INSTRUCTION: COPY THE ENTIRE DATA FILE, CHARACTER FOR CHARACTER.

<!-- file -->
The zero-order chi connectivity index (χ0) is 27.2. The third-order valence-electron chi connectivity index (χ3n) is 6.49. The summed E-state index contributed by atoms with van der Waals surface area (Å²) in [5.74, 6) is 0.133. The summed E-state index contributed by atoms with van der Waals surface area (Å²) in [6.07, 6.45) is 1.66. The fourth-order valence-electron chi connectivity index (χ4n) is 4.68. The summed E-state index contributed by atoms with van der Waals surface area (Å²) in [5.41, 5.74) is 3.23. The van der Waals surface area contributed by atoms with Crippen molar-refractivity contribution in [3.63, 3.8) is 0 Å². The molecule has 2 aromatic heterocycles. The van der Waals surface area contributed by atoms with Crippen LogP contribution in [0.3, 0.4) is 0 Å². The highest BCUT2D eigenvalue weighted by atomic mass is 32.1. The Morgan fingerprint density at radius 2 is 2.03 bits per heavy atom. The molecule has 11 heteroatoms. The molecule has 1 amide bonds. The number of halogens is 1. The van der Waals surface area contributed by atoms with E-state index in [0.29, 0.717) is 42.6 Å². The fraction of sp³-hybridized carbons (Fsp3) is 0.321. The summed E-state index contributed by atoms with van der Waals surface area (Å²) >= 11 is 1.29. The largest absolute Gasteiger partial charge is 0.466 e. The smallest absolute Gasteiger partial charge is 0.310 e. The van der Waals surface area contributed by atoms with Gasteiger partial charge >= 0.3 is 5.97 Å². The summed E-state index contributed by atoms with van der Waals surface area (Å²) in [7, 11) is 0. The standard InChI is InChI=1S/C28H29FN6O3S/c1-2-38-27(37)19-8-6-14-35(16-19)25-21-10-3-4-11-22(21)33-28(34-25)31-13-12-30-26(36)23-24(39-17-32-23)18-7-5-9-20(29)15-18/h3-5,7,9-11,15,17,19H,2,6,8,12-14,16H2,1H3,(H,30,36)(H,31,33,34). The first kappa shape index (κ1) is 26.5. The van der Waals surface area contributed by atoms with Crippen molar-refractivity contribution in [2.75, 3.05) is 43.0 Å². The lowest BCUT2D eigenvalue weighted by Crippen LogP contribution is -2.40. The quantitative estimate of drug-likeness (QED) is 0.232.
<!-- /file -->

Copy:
The zero-order chi connectivity index (χ0) is 27.2. The third-order valence-electron chi connectivity index (χ3n) is 6.49. The summed E-state index contributed by atoms with van der Waals surface area (Å²) in [5.74, 6) is 0.133. The summed E-state index contributed by atoms with van der Waals surface area (Å²) in [6.07, 6.45) is 1.66. The fourth-order valence-electron chi connectivity index (χ4n) is 4.68. The summed E-state index contributed by atoms with van der Waals surface area (Å²) in [5.41, 5.74) is 3.23. The van der Waals surface area contributed by atoms with Crippen molar-refractivity contribution in [3.63, 3.8) is 0 Å². The molecule has 2 aromatic heterocycles. The van der Waals surface area contributed by atoms with Crippen LogP contribution in [0.3, 0.4) is 0 Å². The highest BCUT2D eigenvalue weighted by atomic mass is 32.1. The Morgan fingerprint density at radius 2 is 2.03 bits per heavy atom. The molecule has 11 heteroatoms. The molecule has 1 amide bonds. The number of halogens is 1. The van der Waals surface area contributed by atoms with E-state index in [0.29, 0.717) is 42.6 Å². The fraction of sp³-hybridized carbons (Fsp3) is 0.321. The summed E-state index contributed by atoms with van der Waals surface area (Å²) >= 11 is 1.29. The largest absolute Gasteiger partial charge is 0.466 e. The smallest absolute Gasteiger partial charge is 0.310 e. The van der Waals surface area contributed by atoms with Gasteiger partial charge >= 0.3 is 5.97 Å². The summed E-state index contributed by atoms with van der Waals surface area (Å²) in [7, 11) is 0. The standard InChI is InChI=1S/C28H29FN6O3S/c1-2-38-27(37)19-8-6-14-35(16-19)25-21-10-3-4-11-22(21)33-28(34-25)31-13-12-30-26(36)23-24(39-17-32-23)18-7-5-9-20(29)15-18/h3-5,7,9-11,15,17,19H,2,6,8,12-14,16H2,1H3,(H,30,36)(H,31,33,34). The first kappa shape index (κ1) is 26.5. The van der Waals surface area contributed by atoms with Crippen molar-refractivity contribution in [2.75, 3.05) is 43.0 Å². The lowest BCUT2D eigenvalue weighted by Crippen LogP contribution is -2.40. The quantitative estimate of drug-likeness (QED) is 0.232.